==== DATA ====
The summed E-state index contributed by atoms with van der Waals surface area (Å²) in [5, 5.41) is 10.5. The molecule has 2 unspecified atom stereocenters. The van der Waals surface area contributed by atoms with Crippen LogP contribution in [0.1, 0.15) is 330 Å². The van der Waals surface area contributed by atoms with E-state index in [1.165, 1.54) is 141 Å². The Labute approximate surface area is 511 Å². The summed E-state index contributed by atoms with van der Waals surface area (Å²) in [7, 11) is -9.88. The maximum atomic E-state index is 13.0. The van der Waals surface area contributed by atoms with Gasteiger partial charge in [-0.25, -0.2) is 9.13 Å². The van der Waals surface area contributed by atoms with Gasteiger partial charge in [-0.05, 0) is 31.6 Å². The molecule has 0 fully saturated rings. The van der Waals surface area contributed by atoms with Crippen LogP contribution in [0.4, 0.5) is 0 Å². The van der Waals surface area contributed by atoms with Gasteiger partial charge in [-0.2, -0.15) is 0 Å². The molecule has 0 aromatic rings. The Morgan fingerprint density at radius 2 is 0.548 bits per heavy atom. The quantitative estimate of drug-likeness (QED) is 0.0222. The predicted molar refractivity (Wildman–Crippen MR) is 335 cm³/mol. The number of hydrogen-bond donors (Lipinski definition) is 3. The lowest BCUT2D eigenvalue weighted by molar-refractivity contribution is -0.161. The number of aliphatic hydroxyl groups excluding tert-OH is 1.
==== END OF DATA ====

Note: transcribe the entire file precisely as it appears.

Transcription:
The summed E-state index contributed by atoms with van der Waals surface area (Å²) in [5, 5.41) is 10.5. The molecule has 2 unspecified atom stereocenters. The van der Waals surface area contributed by atoms with Crippen LogP contribution in [0.1, 0.15) is 330 Å². The van der Waals surface area contributed by atoms with E-state index in [1.165, 1.54) is 141 Å². The Labute approximate surface area is 511 Å². The summed E-state index contributed by atoms with van der Waals surface area (Å²) in [7, 11) is -9.88. The maximum atomic E-state index is 13.0. The van der Waals surface area contributed by atoms with Gasteiger partial charge in [-0.25, -0.2) is 9.13 Å². The van der Waals surface area contributed by atoms with Gasteiger partial charge in [-0.05, 0) is 31.6 Å². The molecule has 0 fully saturated rings. The van der Waals surface area contributed by atoms with Crippen LogP contribution in [0.4, 0.5) is 0 Å². The van der Waals surface area contributed by atoms with Gasteiger partial charge in [-0.2, -0.15) is 0 Å². The molecule has 0 aromatic rings. The Morgan fingerprint density at radius 2 is 0.548 bits per heavy atom. The quantitative estimate of drug-likeness (QED) is 0.0222. The predicted molar refractivity (Wildman–Crippen MR) is 335 cm³/mol. The number of hydrogen-bond donors (Lipinski definition) is 3. The lowest BCUT2D eigenvalue weighted by molar-refractivity contribution is -0.161. The number of aliphatic hydroxyl groups excluding tert-OH is 1.